As a result of covid-19 enforced lockdowns, payroll jobs across Australia dropped during the early weeks of August.
The Australian Bureau of Statistics (ABS) announced that payroll jobs fell by a further 0.7 percent in the fortnight to Saturday 14th August when compared to a fall of 1.8 percent in the previous two weeks.
The biggest falls were recorded in NSW, down 1.2 percent, followed by Queensland off one percent, the ACT 0.7 percent lower and Victoria dropping 0.6 percent.
"These four states and territories had lockdowns for either all or part of the first half of August, in addition to existing restrictions and border closures across the country," said ABS head of labour statistics Bjorn Jarvis.
Reserve Bank governor Philip Lowe has issued a warning that the unemployment rate will increase in coming months as the economy takes a dive as a result of covid-19 lockdowns.
Commonwealth Bank group economists expect that the official August labour force data which is set to be released in the final week of September will indicate that there have been around 300,000 job losses with the unemployment rate lifting from 4.6 percent to 5.2 percent.
There were also further indications that the demand for workers is rapidly easing.
Figures released on Thursday 16th September illustrated that job advertisements posted through the SEEK network dropped 5.3 percent in August 2021.
Job advertisements in NSW dropped by 10.7 percent in August, while they declined by 6.3 percent in Victoria.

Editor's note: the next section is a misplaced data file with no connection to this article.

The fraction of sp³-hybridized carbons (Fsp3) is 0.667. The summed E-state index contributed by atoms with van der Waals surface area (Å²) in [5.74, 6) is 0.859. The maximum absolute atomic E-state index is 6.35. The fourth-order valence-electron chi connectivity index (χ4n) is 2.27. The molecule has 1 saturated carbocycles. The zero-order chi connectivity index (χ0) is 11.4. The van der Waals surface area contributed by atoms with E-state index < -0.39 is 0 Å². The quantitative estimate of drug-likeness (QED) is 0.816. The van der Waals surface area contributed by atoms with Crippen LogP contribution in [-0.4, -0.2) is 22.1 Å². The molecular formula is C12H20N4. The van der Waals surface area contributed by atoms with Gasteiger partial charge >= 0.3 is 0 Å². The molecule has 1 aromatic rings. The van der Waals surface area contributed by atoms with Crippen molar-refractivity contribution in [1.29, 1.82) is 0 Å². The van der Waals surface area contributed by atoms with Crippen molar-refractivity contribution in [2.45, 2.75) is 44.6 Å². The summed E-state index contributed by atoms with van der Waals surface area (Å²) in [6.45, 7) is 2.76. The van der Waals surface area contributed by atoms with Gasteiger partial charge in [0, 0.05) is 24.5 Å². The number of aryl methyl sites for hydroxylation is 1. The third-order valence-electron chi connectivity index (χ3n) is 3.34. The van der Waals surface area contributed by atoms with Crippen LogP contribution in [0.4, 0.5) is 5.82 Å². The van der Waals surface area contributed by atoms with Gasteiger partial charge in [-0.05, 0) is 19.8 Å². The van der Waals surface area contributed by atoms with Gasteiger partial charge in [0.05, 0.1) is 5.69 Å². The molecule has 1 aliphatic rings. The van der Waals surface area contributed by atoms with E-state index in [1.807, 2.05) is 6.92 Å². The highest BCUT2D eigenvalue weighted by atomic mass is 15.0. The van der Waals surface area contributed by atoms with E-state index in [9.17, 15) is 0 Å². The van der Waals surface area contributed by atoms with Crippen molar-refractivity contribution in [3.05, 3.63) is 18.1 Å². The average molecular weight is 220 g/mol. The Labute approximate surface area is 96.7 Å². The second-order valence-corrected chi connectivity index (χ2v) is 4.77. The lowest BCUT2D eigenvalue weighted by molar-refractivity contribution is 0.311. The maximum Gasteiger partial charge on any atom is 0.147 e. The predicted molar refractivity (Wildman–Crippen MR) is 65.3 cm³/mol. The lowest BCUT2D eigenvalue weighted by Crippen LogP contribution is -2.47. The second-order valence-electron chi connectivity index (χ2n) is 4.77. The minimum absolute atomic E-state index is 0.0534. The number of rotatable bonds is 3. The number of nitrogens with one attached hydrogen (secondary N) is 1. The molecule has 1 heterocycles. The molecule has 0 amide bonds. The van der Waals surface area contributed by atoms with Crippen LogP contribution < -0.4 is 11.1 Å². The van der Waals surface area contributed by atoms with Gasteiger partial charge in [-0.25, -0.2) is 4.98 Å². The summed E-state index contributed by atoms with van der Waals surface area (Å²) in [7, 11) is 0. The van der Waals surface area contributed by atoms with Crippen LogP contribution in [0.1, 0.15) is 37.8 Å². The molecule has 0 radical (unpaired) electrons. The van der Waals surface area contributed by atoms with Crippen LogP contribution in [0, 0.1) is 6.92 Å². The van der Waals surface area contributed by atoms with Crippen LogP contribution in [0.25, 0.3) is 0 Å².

Reserve Bank governor Philip Lowe predicts that the economy will resume its recovery in the December quarter, labelling the impact of having lockdowns in NSW, Victoria and the ACT temporary.
National Australia Bank CEO Ross McEwan predicts that the recovery will be “bumpier” and will rely on opening up the economy under national plan guidelines.
"We don't believe it will be the same enormous bounce back we had after the big contraction last year," said National Australia Bank CEO Ross McEwan.
NAB expects the economy will contract by 3.5 percent over the September quarter and eventually return to a positive trajectory in the final three months of the year.
It predicts that Australia’s economy to grow by four percent in 2022.
Small Businesses Are Concerned About Having Confrontations with Unvaccinated Customers
Businesses across covid-19 ravaged parts of New South Wales and Victoria are looking forward to being able to open to more customers when the states that reach their double vaccination targets.
Despite the impending exciting there is also fears of confrontations that will occur with unvaccinated customers who will ultimately be refused entry into their stores.
Business owners in the hospitality industry are still trying to decide what is the best way to deal with unvaccinated customers and how they can get their employees to communicate with these customers will most likely be refused entry.
The NSW Government is currently working on the creation of vaccination passports which will be linked into the QR Code system when a person signs into a venue. This means their immunisation status will be displayed, therefore allowing the patron entry if they have been fully vaccinated.
The government is also working on the relevant legislation and public health order that will underpin everything and make it easier for businesses to have intense conversations with customers.
Business owners are planning to tell unvaccinated customers that “there is a law that will make the business and their management team liable if they are let onto the premises. Don’t blame the business, blame the government as the situation is out of the business owners’ controls”.
By refusing to serve people who haven’t taken the covid-19 vaccinated the business could tell the customer that they are simply following the rules the same way a bottle shop is unable to legally severe a customer who is under the 18 of age.